Oh, heavens, I never rant, Angela, although I do argue passionately at times. I actually see no reason to think that personal happiness makes the world a better place, although I'll grant that personal misery isn't any great gift to humankind either. As I see life, it's actually what one DOES rather than what one FEELS that matters, and I'm a little challenged at the moment--with very little sleep and a Demerol (a strong narcotic) on board--to grasp your concern with happiness. I have a dying dog in the next room, and I'm in too much pain to sleep for more than a few hours at a time, so would I say that I'm happy? Well, frankly, yes, although I don't see it as a special virtue, and although I would certainly like to be happier than I am. Ah, but strength, character, compassion, the bold search for truth, and the willingness to fight for that which is good or innocent, now THERE are virtues that I care about, and my happiest moments aren't usually the ones from which I achieve the most growth. I would view happiness as, at most, a byproduct of other things rather than something to be sought outright. You, as I understand you (which might very well be entirely wrong), see happiness as something that best exists in the absence of struggle. It's the product of a sunny afternoon picnic rather than an emotion to be experienced while writing as I am writing on a cold gray morning when sleep is impossible.

Rhymes said: "You're not like other atheists...."

I'm not going to touch that one after only 3 1/2 hours sleep! Well, maybe just a little. You're not like other Christians either, Rhymes. Most of them--and most of the "I'm spiritual, but not religious" types--are gone from my life. Maybe you hang around out of pure affection, although I think it could be that my viewpoints intrigue you as would some rare bird that you just don't tend to run into much in your part of the world.

Snowbrush said...

Oh, Strayer, you wrote while I was writing.

"The Bernie comment was passive aggression, classic mixed message, classic disguised aggression cause somebody wants to appear nice on the surface."

I thought so too. I was quite hurt by her comment because she has ALWAYS been so nice, and then she comes out with, "..it sucks to be you........:-) Hugs." Of course, Stayer, I also become frustrated and say things that make me look awfully bad at times. Then too, as people have pointed out in response to this very post, I sometimes interpret things as being hateful only to have the person who wrote them assure me that they were intended lovingly. Then I have to look for the source of the disconnect. Is the person being honest? Did they express themselves poorly? Was I in a crappy mood that impaired my ability to see the good that was intended? Am I so wary of theists that my heart is closed to them? Oftentimes, I really don't know what the answer.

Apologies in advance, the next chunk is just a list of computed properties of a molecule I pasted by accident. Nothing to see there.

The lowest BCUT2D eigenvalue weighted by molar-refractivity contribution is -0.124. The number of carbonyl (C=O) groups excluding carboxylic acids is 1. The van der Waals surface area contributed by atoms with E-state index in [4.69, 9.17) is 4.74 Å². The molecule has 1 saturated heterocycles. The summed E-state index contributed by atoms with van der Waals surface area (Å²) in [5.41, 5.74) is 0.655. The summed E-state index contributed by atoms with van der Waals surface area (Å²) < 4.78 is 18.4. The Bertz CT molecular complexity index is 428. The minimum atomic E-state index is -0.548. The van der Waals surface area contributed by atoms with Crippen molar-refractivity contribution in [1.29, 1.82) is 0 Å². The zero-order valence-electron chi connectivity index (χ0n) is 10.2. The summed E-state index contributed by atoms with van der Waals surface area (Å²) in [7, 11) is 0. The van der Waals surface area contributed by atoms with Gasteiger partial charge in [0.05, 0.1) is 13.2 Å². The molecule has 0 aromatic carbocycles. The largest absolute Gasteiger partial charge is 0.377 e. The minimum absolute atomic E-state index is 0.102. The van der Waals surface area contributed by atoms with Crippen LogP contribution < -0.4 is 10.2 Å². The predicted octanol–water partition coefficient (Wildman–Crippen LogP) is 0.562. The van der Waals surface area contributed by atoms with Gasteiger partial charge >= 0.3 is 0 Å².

Strayer said...

You're right on, there, Snow. I write e-mails I think mean one thing, taken some other way by the person I send them too, who then erupts in hurt or anger and I'm confused. So you're right to take a comment lightly. Sometimes I'm in a bad mood and click submit or send when I shouldn't and didn't mean what I just sent out.

Anyhow, I'm so sorry about your dog. That is so hard and painful, just makes me shiver. My cat Cattyhop died about two weeks ago, rather suddenly. The thought of putting her in cold wet dirt also isn't something I could deal with. I had to bury her, so I wrapped her up in one of my shirts then wrapped in a fuzzy towel. It will all disintegrate quickly, but it felt better to wrap her in something of mine. Seems so cold and harsh for a life to blink out, so mystifying and such a loss.

It's terrible to lose a friend, terrible. I'm sorry it's your dog. Too bad it's not some rotten neighbor instead.

Snowbrush said...

My shoulders are so reactive right now that I am fearful of the result of digging a hole to bury Baxter. The young man next door would gladly do it for me, but I worry about what if he's not available for a day or two. Then I think that I could get him to dig it in advance, but if he did that, water would seep in. Peggy is here, of course, but she has tendonitis in her wrist, and her back is bothering her. Funny how a job that wouldn't have caused me to so much as break a sweat a few years ago now seems like such a big deal.